To Whom it May Concern,
The first three of these examples don’t show any effort being put into learning about the reader. The fourth example is just too chummy.
3. Introduce Yourself in the First Paragraph
This is another part where many job seekers bungle up their covering letter and let hiring managers toss it away with a sigh.
Your cover letter opening needs to start with a bang. Avoid overly vague and cliche statements. Instead, grab the reader’s attention with a tailored introduction.
Thankfully, there are a few tricks you can use to help yourself off to a smoother start.
When thinking about your cover letter introduction, ask yourself these questions:
- Am I passionate about the company? Start with how their brand is the reason you’re applying.
- Do I have a passion for the role? Begin with how your professional or personal passion is the basis for why this job is for you.
- Do I have an accomplishment that really stands out? Demonstrate that your achievements are exactly what the company is looking for.
You can start the paragraph off with a single statement about which position you are applying for.
Further on, explain why you’re interested in the position and/or company.
Cover Letter Introductions
Last March, I became the top selling retail assistant and have kept that title ever since. Now I’m looking for my next big sales challenge and I believe Sales Bite Ltd. is exactly the place to find it. Selling new tech to non-tech savvy customers is a challenge, but I’ve mastered just that and helped sales rise 5% continuously over a 10 month period.
I knew my calling was to be a maths teacher ever since my 7th grade teacher helped me discover the magic behind calculating numbers. I would love to take my experience and hands on approach and not only raise maths test scores by at least 20%, but also instill an admiration for the subject.
Your colleague, Elizabeth Perry, suggested that I apply for your office clerk position as she is well aware of my experience in the role and my passion for organizational management. My experience in streamlining office organization in dynamic companies coupled with my passion for new technology is something that I believe will help pull Stery out of its organizational woes.
These examples are powerful and concise. The hiring manager knows that they’re definitely dealing with a professional.
I’m writing in reference to your job posting for the position of retail assistant at Sales Bite Ltd. I have several years of experience in retail and I think that Sales Bite Ltd. would a great place to gain more.
My name is Daniel and I’m interested in working for you as a maths teacher. I’ve been a teacher my entire career and I have a real passion for maths which I think your school also has.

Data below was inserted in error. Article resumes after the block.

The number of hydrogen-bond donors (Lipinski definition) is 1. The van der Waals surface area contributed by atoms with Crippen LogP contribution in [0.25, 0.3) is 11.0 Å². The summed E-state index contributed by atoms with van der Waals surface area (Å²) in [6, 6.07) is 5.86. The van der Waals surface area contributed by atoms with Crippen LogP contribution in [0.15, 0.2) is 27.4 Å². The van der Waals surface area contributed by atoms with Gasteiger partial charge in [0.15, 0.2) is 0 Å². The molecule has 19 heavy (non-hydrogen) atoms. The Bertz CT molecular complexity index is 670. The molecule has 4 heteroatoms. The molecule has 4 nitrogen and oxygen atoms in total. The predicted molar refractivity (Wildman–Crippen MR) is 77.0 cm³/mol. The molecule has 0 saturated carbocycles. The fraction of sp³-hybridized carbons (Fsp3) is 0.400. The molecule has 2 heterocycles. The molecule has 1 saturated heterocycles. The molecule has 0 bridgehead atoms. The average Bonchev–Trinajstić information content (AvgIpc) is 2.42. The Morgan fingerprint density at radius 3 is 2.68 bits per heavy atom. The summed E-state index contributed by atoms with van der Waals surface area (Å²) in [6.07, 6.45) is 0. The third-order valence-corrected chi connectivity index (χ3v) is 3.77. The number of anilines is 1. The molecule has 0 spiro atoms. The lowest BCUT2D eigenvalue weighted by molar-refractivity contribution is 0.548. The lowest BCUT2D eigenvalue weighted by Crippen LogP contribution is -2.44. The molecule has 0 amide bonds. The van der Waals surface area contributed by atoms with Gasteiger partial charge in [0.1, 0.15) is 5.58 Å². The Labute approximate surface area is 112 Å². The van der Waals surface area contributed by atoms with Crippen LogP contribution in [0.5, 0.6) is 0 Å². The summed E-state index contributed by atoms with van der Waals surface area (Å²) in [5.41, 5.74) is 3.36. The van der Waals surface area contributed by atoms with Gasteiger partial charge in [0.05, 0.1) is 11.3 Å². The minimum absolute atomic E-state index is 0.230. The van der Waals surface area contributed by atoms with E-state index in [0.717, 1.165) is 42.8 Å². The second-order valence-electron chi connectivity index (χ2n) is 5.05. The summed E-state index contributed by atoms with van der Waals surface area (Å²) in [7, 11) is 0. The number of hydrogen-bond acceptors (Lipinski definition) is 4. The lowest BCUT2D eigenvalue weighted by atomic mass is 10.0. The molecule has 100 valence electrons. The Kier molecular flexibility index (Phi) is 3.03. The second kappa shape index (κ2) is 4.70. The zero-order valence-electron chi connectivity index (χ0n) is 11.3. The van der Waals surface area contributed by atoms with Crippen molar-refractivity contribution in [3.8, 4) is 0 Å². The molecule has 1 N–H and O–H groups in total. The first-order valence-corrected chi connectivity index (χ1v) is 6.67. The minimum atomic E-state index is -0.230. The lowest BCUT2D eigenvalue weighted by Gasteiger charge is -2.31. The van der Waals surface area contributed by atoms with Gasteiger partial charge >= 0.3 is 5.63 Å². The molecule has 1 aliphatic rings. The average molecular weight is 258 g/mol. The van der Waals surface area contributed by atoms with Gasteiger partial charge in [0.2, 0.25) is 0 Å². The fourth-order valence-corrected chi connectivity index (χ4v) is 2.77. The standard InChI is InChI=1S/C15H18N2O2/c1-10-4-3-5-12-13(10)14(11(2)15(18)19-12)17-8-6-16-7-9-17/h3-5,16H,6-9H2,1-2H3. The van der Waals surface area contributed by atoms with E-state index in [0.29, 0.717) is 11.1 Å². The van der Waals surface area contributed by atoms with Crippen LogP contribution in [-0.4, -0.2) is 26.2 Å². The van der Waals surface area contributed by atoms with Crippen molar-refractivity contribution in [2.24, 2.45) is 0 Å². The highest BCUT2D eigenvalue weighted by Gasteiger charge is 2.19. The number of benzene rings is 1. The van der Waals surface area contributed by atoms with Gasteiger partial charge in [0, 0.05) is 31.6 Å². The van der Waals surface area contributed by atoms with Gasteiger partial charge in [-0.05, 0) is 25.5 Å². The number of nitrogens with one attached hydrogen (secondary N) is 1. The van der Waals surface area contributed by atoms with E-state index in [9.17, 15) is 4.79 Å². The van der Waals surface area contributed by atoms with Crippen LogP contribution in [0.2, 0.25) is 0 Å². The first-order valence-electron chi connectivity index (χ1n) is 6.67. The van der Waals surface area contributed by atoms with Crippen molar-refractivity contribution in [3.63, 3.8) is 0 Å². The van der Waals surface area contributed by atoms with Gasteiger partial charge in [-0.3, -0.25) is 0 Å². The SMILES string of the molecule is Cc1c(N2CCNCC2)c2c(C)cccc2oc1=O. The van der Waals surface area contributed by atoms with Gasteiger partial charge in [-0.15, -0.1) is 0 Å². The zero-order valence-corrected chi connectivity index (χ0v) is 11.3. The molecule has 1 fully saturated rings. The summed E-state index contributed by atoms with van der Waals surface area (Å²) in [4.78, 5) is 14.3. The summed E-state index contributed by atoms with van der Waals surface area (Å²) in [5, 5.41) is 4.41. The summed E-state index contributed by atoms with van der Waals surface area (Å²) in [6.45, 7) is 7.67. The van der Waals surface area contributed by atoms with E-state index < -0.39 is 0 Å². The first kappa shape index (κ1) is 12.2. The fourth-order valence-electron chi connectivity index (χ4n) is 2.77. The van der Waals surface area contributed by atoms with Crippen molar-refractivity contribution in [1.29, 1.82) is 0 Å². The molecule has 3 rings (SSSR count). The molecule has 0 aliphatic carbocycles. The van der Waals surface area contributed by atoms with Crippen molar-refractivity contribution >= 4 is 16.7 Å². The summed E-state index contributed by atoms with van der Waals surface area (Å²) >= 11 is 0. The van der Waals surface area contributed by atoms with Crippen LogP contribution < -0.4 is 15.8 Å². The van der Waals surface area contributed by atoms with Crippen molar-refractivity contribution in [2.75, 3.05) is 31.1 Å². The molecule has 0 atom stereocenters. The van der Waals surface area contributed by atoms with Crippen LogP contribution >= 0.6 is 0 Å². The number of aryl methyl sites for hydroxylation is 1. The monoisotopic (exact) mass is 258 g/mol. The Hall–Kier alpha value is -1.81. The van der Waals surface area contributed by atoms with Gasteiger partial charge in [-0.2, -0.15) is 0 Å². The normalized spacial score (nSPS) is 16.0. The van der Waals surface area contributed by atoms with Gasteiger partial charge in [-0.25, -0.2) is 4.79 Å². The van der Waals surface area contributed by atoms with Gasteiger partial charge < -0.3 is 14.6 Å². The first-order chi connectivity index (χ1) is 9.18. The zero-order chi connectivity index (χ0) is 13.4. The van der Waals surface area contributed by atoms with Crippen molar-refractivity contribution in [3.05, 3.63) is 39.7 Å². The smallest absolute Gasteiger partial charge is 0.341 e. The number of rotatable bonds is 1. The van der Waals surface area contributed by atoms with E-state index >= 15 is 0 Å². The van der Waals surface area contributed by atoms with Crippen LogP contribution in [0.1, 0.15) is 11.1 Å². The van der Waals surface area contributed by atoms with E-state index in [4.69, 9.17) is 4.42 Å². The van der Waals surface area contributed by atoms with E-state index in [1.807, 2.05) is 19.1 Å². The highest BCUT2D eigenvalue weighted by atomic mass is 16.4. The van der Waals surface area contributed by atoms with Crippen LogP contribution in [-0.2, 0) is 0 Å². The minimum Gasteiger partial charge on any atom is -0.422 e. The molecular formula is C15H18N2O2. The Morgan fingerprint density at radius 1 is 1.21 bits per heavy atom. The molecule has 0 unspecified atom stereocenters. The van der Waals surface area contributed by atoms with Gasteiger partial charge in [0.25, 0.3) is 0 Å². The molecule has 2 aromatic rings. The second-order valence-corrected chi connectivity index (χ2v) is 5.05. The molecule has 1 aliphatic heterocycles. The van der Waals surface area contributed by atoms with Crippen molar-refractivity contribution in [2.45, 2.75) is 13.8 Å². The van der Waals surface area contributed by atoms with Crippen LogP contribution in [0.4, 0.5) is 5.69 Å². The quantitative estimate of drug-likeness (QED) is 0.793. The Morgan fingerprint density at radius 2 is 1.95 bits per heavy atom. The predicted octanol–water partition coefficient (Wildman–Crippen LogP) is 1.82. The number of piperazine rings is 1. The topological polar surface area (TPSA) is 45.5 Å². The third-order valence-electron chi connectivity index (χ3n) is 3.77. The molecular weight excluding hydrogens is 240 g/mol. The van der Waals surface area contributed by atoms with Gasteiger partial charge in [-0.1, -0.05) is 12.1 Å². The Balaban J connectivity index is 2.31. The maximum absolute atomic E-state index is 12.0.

I’m writing to express my interest in the role of office assistant at your company. I’ve always worked as an office assistant and see my career in that role. Working as an office assistant at Brek is simply a natural step for me.
Yes, but no. Seriously, recruiters already know that you’re writing to them about the advertised opening, you don’t need to tell them.
Remember: few things annoy a hiring manager more than a cover letter that is obviously sent in the exact same format to several different job openings across half of Britain. Always tailor your cover letter and the introduction is the best place to do it.
4. Show How the Company Will Benefit From Hiring You
Now you mention why the company would benefit from having you in their team.
It’s not enough to simply list that you’re experienced in this, that, and the other thing and call it a day. Simply rehashing your CV on your cover letter is definitely not the right way to go.
Instead, you need to demonstrate why you truly are the best possible candidate for the role. It’s about showing, not telling.
And do you know what really gets showing down right? Numbers.
Numbered achievements can really get accomplishments across in a way that mere words can’t. Take a look for yourself.
Cover Letter Central Paragraphs
My years spent in the dynamic world of consulting at McKinsey have taught me to always have a backup plan handy. When the Partner was stranded in Dubai due to unexpected airline strikes 12 hours before the global company meeting in Frankfurt, I was ready with alternative travel options to make sure he arrived on time and which saved the company $4000 in emergency travel expenses. He actually called to tell me that he’d only feel comfortable travelling to the moon and back if I was booking the trip!
This example really demonstrates that the candidate has a deep understanding of the role and what it takes to be excellent. Who wouldn’t want an employee like this?
I have worked at McKinsey for more than five years as an executive assistant. I have a lot of experience in calendar management, booking travel and hotels, and communicating with high level clients. I’ve been in consulting for half of my career so I am used to working in a very stressful and high paced environment.
Candidate skills mentioned? Yes. Anything different from the CV? Not really. And the recruiter tosses out your CV on the way to make a fresh tea.